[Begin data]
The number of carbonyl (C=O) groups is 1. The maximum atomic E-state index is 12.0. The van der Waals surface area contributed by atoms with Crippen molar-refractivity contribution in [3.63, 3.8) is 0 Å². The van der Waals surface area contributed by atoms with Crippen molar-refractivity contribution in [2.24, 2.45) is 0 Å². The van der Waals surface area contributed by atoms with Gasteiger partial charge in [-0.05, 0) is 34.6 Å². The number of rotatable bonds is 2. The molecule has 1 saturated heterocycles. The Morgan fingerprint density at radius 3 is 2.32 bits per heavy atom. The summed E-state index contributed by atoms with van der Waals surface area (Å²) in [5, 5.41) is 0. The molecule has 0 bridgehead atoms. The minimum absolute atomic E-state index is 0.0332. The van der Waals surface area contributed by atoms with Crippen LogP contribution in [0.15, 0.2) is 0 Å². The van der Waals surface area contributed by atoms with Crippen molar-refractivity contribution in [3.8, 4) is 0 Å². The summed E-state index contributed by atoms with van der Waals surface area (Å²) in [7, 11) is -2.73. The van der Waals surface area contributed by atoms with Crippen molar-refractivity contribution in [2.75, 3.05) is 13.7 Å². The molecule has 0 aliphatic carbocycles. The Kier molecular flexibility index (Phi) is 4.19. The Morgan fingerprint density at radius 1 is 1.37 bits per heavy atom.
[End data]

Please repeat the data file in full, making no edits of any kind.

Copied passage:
The number of carbonyl (C=O) groups is 1. The maximum atomic E-state index is 12.0. The van der Waals surface area contributed by atoms with Crippen molar-refractivity contribution in [3.63, 3.8) is 0 Å². The van der Waals surface area contributed by atoms with Crippen molar-refractivity contribution in [2.24, 2.45) is 0 Å². The van der Waals surface area contributed by atoms with Gasteiger partial charge in [-0.05, 0) is 34.6 Å². The number of rotatable bonds is 2. The molecule has 1 saturated heterocycles. The Morgan fingerprint density at radius 3 is 2.32 bits per heavy atom. The summed E-state index contributed by atoms with van der Waals surface area (Å²) in [5, 5.41) is 0. The molecule has 0 bridgehead atoms. The minimum absolute atomic E-state index is 0.0332. The van der Waals surface area contributed by atoms with Crippen LogP contribution in [0.15, 0.2) is 0 Å². The van der Waals surface area contributed by atoms with Crippen molar-refractivity contribution in [3.8, 4) is 0 Å². The summed E-state index contributed by atoms with van der Waals surface area (Å²) in [7, 11) is -2.73. The van der Waals surface area contributed by atoms with Crippen molar-refractivity contribution in [2.75, 3.05) is 13.7 Å². The molecule has 0 aliphatic carbocycles. The Kier molecular flexibility index (Phi) is 4.19. The Morgan fingerprint density at radius 1 is 1.37 bits per heavy atom.